When I began reading the Bible with my kids, it wasn’t long before I stumbled upon passages that were rather graphic in content. At first I panicked and tried to quickly come up with some way to convey the story to a preschooler, without arming them with information I was not ready for them to have. After a few of these pressure packed moments, I realized I needed a plan of attack.
I never want to take away from Scripture nor do I want to add to it. However, I did want to adapt some stories to a child’s level. So, I’m going to tell you what I did. However, keep in mind, I firmly believe that you have to make choices that are best for your family. You have to decide what you are comfortable discussing with your kids, and you have to evaluate their maturity level.
I might also add that the stories of Scripture are dealing with topics that we all, as parents, need to discuss with our kids. And what better context in which to have these conversations that in the context of God’s Word. However, you have to decide when the time is right to give your kids more information.
With that in mind, here’s how I approached this delicate question.
First, I began to read ahead. After I read a chapter each day to my preschool-aged children, I then would just skim the next chapter to prepare myself for what was coming the following day.
When we came to a violent story in Scripture, most of the time I read it with little to no editing. There was only one time when I remember feeling like this might have been a bad idea. I read an account of a king who had his eyes gouged out. (2 Kings 25:7) My kids were stunned, and they let me know it. I realized that I probably should have had a gentler approach on that one. (My bad.) After that, when we came to that particular story again, all my kids would start saying, “Don’t read this. We know what happens.” And I moved on.
Despite that incident, I found that, most of the time, even when we didn’t understand the violence, we could read it and familiarize ourselves with the story. Our understanding could (and did) grow later.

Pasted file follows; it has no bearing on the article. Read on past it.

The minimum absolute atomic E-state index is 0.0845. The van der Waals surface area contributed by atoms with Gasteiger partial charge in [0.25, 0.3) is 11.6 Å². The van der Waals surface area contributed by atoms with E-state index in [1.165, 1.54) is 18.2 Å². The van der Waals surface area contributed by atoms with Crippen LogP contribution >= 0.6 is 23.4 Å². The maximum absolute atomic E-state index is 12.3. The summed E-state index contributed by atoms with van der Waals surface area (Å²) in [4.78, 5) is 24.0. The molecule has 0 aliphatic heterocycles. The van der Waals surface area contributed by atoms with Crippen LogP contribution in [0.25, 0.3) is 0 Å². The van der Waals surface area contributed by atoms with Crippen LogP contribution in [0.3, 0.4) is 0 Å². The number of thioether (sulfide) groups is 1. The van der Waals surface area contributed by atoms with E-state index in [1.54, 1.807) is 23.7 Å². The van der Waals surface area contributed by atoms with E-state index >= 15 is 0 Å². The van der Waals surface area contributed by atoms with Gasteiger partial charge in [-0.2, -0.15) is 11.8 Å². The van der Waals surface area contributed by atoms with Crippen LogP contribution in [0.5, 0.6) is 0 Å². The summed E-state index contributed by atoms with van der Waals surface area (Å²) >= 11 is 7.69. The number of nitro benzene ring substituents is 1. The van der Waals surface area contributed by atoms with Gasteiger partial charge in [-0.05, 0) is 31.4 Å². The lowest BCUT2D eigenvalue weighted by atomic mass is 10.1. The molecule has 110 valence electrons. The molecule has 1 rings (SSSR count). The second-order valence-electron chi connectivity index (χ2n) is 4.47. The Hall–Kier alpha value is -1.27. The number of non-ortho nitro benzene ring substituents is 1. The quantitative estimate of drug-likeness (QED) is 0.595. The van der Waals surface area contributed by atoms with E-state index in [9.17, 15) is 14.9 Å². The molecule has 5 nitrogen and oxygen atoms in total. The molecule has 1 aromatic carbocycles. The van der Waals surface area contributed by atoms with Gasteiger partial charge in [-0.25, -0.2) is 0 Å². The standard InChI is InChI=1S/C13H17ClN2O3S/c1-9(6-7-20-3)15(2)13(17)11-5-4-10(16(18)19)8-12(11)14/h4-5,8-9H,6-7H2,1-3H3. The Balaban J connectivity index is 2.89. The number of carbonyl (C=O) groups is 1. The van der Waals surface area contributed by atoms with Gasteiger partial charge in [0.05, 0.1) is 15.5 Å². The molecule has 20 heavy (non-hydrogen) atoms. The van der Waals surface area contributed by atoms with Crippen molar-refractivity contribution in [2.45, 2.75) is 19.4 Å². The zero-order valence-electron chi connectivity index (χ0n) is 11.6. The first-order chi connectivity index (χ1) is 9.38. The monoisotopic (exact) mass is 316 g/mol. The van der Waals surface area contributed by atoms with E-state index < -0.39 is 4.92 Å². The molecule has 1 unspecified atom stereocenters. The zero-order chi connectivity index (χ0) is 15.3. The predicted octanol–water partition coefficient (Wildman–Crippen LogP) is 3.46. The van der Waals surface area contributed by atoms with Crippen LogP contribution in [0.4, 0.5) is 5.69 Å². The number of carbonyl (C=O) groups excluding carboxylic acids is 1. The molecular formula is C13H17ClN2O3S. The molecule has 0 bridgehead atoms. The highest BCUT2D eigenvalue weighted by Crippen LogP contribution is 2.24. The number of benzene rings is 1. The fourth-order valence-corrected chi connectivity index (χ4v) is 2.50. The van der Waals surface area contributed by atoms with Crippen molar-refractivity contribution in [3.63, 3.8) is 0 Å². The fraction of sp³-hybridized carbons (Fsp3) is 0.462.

For me, the real tiptoeing came when we got to intimate relationships. The Bible gives us some rather explicit descriptions of both the beauty of intimacy and the reality of sin. So when we arrived at these stories, I would sometimes give my own paraphrase of one sentence or paragraph, or I might omit a word that I didn’t feel my children should have in their arsenal.
I also gave some of my own definitions for certain words. When we came to stories of prostitution, I conveyed to my kids that a prostitute is “a woman who has a relationship with one man after another … the kind of relationship that God designed for one man and one woman to have when they become husband and wife.” You get the idea.
Then there’s that story in Judges. This would be one of the exceptions. In this scene a priest’s concubine is assaulted … and the violence doesn’t stop there. I chose to summarize this entire story when my kids were very young. We have since read the story many times, but it’s a disturbing account to us all. It’s the sad conclusion of Judges. A good reason to scan ahead, and ask God to give you wisdom to know how to approach these passages of the Bible with your own kids.
We’ve been reading the Bible for about fifteen years. As my children have grown and become more “informed,” it’s been so neat to see how this increase in information also gives them an even greater understanding and appreciation of God’s Word. When they were small, I felt as though I was giving them a foundation and getting them acquainted with all of Scripture. Now, having completed four trips through God’s Word together, I’ve been able to witness the Holy Spirit giving understanding. And, I have faith that God will continue to do that work in all of us.